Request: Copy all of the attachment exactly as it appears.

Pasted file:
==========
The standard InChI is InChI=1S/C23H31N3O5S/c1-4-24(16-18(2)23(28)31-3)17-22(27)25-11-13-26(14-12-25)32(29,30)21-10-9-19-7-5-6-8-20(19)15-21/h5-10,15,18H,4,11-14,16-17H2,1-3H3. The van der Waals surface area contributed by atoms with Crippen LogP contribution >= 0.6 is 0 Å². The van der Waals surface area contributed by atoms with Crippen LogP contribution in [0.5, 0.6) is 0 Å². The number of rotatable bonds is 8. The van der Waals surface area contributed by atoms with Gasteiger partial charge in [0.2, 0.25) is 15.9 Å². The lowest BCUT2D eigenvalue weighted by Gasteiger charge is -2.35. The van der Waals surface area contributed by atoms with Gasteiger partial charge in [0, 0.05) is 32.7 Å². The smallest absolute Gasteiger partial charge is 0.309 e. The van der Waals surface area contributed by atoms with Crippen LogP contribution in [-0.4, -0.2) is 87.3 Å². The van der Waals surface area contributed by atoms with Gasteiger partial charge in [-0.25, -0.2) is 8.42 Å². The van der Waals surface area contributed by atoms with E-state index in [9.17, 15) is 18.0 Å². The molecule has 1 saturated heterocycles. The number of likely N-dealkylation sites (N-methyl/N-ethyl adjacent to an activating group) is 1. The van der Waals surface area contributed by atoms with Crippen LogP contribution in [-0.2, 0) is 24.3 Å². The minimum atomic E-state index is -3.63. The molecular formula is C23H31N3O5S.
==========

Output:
The standard InChI is InChI=1S/C23H31N3O5S/c1-4-24(16-18(2)23(28)31-3)17-22(27)25-11-13-26(14-12-25)32(29,30)21-10-9-19-7-5-6-8-20(19)15-21/h5-10,15,18H,4,11-14,16-17H2,1-3H3. The van der Waals surface area contributed by atoms with Crippen LogP contribution >= 0.6 is 0 Å². The van der Waals surface area contributed by atoms with Crippen LogP contribution in [0.5, 0.6) is 0 Å². The number of rotatable bonds is 8. The van der Waals surface area contributed by atoms with Gasteiger partial charge in [0.2, 0.25) is 15.9 Å². The lowest BCUT2D eigenvalue weighted by Gasteiger charge is -2.35. The van der Waals surface area contributed by atoms with Gasteiger partial charge in [0, 0.05) is 32.7 Å². The smallest absolute Gasteiger partial charge is 0.309 e. The van der Waals surface area contributed by atoms with Crippen LogP contribution in [-0.4, -0.2) is 87.3 Å². The van der Waals surface area contributed by atoms with Gasteiger partial charge in [-0.25, -0.2) is 8.42 Å². The van der Waals surface area contributed by atoms with E-state index in [9.17, 15) is 18.0 Å². The molecule has 1 saturated heterocycles. The number of likely N-dealkylation sites (N-methyl/N-ethyl adjacent to an activating group) is 1. The van der Waals surface area contributed by atoms with Crippen LogP contribution in [-0.2, 0) is 24.3 Å². The minimum atomic E-state index is -3.63. The molecular formula is C23H31N3O5S.